Latin alpha (majuscule: Ɑ, minuscule: ɑ) or script a is a letter of the Latin alphabet, based on one lowercase form of a, or on the Greek lowercase alpha (α). Although ⟨ɑ⟩ is normally just an allograph of ⟨a⟩, there are instances in which the two letters must be carefully distinguished:
- In the International Phonetic Alphabet, ⟨ɑ⟩ represents an open back unrounded vowel, while ⟨a⟩ represents an open front unrounded vowel. It has the shape of a script-a.
- Also in the General Alphabet of Cameroon Languages, ⟨Ɑ ɑ⟩ usually represents an open back unrounded vowel, while ⟨A a⟩ represents an open front unrounded vowel. The former is used in the orthographies of several languages of Cameroon, including:
- Mbo (?): but not Akoose, though it does have phonemes /aa/ and /ɑɑ/; nor Bakaka.
- in some languages the script-a form (also called literacy form) of the letter ⟨A a⟩, with the lowercase much like the IPA ⟨ɑ⟩, is used and should not be confused with the Latin alpha ⟨Ɑ ɑ⟩ of the GACL, for example in Muyang the literacy ⟨A a⟩ represents an open-mid central unrounded vowel but it is not ⟨Ɑ ɑ⟩ ; the is not used.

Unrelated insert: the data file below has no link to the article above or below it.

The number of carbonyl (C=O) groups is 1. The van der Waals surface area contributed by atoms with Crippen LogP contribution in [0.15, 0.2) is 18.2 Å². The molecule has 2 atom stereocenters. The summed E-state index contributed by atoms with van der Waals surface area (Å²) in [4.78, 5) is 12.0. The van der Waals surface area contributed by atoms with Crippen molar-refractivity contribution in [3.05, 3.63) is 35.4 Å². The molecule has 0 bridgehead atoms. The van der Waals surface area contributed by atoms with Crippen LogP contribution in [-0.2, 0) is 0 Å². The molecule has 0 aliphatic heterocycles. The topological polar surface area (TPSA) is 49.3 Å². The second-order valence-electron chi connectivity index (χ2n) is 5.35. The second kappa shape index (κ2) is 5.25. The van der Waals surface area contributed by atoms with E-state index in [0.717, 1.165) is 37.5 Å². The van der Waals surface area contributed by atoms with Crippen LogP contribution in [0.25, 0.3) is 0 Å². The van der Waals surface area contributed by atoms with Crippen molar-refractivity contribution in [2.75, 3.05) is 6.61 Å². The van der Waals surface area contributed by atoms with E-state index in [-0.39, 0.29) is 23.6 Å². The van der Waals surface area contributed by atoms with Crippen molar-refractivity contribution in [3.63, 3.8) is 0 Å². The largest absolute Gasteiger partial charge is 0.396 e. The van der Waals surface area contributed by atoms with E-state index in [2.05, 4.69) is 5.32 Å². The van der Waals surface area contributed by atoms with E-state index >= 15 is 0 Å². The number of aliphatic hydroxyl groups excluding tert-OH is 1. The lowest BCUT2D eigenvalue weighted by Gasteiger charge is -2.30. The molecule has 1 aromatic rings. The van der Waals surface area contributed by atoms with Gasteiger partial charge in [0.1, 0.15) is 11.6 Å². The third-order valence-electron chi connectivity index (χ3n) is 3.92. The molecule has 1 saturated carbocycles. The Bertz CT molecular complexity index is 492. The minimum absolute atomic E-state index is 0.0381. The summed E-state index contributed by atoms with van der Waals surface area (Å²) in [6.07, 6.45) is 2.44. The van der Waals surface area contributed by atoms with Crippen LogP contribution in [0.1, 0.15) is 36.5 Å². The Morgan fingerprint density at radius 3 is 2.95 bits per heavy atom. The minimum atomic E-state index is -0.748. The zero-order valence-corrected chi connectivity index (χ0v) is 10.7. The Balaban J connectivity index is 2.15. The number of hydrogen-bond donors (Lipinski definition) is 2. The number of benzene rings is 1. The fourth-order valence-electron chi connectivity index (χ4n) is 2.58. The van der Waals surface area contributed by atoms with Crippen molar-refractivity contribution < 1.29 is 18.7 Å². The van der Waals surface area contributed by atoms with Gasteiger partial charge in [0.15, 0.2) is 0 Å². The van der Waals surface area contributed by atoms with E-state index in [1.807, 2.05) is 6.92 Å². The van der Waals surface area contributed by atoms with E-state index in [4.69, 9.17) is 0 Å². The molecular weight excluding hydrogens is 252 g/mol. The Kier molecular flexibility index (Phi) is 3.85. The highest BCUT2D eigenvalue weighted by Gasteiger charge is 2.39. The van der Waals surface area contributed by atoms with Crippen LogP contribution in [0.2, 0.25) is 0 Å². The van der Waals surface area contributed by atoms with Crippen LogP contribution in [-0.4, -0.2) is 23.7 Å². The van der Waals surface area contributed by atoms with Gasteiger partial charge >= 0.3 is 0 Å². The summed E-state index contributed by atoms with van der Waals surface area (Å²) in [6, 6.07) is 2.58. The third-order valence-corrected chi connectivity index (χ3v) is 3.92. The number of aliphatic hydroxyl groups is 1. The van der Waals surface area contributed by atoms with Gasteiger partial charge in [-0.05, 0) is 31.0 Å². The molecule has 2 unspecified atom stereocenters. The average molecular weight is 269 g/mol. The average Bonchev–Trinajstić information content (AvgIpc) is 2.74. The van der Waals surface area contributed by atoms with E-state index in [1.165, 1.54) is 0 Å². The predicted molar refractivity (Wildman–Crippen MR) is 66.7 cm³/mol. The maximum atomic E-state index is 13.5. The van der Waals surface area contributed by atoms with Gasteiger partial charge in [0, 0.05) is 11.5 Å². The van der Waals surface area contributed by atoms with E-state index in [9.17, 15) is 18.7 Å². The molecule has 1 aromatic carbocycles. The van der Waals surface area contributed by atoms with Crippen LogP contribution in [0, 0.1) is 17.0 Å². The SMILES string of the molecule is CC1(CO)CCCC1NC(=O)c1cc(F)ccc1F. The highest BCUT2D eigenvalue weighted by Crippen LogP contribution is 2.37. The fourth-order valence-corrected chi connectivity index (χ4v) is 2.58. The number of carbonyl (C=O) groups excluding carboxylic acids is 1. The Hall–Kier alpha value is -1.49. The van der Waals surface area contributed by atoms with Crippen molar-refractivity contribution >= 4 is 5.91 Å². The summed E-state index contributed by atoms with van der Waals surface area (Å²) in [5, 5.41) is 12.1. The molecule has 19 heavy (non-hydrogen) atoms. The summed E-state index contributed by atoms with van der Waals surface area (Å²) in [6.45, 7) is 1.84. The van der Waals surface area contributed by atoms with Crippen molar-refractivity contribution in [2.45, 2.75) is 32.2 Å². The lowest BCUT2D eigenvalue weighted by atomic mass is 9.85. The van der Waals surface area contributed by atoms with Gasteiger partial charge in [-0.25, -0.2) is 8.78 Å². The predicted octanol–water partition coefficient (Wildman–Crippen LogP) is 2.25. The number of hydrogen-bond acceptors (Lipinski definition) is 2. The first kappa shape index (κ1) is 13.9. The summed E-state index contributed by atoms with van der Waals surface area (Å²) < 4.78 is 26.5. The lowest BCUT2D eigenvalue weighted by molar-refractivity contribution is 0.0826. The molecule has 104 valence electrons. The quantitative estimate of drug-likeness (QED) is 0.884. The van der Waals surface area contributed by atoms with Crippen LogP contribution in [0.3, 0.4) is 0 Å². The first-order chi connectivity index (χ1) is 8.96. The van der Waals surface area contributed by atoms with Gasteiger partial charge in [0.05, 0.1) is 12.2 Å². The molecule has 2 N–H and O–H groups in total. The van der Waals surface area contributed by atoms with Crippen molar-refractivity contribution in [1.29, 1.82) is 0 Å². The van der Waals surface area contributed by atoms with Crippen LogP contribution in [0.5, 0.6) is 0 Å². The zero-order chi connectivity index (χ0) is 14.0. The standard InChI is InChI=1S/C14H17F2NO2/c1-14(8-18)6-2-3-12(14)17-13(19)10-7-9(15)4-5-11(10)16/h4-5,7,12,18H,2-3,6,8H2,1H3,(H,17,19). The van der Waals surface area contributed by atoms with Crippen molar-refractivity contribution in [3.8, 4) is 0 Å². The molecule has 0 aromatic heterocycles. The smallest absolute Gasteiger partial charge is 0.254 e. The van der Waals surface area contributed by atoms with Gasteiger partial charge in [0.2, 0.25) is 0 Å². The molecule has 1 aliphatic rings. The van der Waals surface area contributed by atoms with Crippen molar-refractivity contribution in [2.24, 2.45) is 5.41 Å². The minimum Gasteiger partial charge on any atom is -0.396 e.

In Cameroon languages ⟨Ɑ ɑ⟩ must look like the classical lowercase Greek alpha to better differentiate it from the letter a in script form.
Encoding and forms 
In Unicode, Latin alpha and Latin script a are considered as same letter. The minuscule form was present in Unicode 1.0, as U+0251 ɑ latin small letter script a. In version 1.1.5, it was renamed as U+0251 ɑ latin small letter alpha. The majuscule form is present in Unicode 5.1 as U+2C6D Ɑ latin capital letter alpha.
See also 
- Turned a discusses the turned Latin alpha
- Priest, Lorna A.; Constable, Peter G. (2005). "Proposal to Encode Additional Latin Phonetic and Orthographic Characters". Retrieved March 17, 2013.
- "L’alphabet camerounais leçon 1.2" (in French). Retrieved March 17, 2013.
- EYOH, Julius A.; Echebi Emmanuel SANDAMU (2009). "Mbembe Orthography Guide". Retrieved March 17, 2013.
- HEDINGER, Robert (2011). "Akoose". Retrieved March 17, 2013. "Among the short vowels the two a-sounds and the two o-sounds are in complementary distribution and therefore do not have to be distinguished in the orthography. However, there is a problem in the long vowels where the two pairs of sounds distinguish between distinct words. Up to now they have not been distinguished and it seems this doesn’t cause any problem to readers."
- SPIELMANN, Kent (1998). "Mkaa' Orthography Review (Bakaka)". Retrieved March 17, 2013.
- SMITH, Tony (2001). "Alphabet et orthographe Muyang" (in French). Retrieved March 17, 2013.
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